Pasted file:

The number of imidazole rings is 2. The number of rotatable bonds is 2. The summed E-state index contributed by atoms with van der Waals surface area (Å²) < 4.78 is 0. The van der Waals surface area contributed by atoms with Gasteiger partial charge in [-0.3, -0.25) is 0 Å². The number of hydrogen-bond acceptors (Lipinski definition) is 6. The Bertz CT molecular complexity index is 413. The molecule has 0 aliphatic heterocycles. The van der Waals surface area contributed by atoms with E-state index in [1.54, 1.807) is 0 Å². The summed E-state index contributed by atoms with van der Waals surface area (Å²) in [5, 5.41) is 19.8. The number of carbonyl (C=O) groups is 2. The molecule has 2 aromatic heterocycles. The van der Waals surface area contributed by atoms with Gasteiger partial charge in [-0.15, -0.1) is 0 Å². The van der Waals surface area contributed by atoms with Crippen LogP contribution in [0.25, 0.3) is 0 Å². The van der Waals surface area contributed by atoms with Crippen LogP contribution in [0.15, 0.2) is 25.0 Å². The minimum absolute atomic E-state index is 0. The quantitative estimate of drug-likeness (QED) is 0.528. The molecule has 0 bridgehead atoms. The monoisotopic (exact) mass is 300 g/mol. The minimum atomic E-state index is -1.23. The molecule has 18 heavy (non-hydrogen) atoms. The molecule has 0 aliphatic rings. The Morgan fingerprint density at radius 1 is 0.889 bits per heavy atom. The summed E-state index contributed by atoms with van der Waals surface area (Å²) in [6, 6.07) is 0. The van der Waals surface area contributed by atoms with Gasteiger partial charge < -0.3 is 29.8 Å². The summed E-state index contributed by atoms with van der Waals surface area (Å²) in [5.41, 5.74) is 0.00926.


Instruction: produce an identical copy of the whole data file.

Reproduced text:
The number of imidazole rings is 2. The number of rotatable bonds is 2. The summed E-state index contributed by atoms with van der Waals surface area (Å²) < 4.78 is 0. The van der Waals surface area contributed by atoms with Gasteiger partial charge in [-0.3, -0.25) is 0 Å². The number of hydrogen-bond acceptors (Lipinski definition) is 6. The Bertz CT molecular complexity index is 413. The molecule has 0 aliphatic heterocycles. The van der Waals surface area contributed by atoms with E-state index in [1.54, 1.807) is 0 Å². The summed E-state index contributed by atoms with van der Waals surface area (Å²) in [5, 5.41) is 19.8. The number of carbonyl (C=O) groups is 2. The molecule has 2 aromatic heterocycles. The van der Waals surface area contributed by atoms with Gasteiger partial charge in [-0.15, -0.1) is 0 Å². The van der Waals surface area contributed by atoms with Crippen LogP contribution in [0.25, 0.3) is 0 Å². The van der Waals surface area contributed by atoms with Crippen LogP contribution in [0.15, 0.2) is 25.0 Å². The minimum absolute atomic E-state index is 0. The quantitative estimate of drug-likeness (QED) is 0.528. The molecule has 0 bridgehead atoms. The monoisotopic (exact) mass is 300 g/mol. The minimum atomic E-state index is -1.23. The molecule has 18 heavy (non-hydrogen) atoms. The molecule has 0 aliphatic rings. The Morgan fingerprint density at radius 1 is 0.889 bits per heavy atom. The summed E-state index contributed by atoms with van der Waals surface area (Å²) in [6, 6.07) is 0. The van der Waals surface area contributed by atoms with Gasteiger partial charge < -0.3 is 29.8 Å². The summed E-state index contributed by atoms with van der Waals surface area (Å²) in [5.41, 5.74) is 0.00926.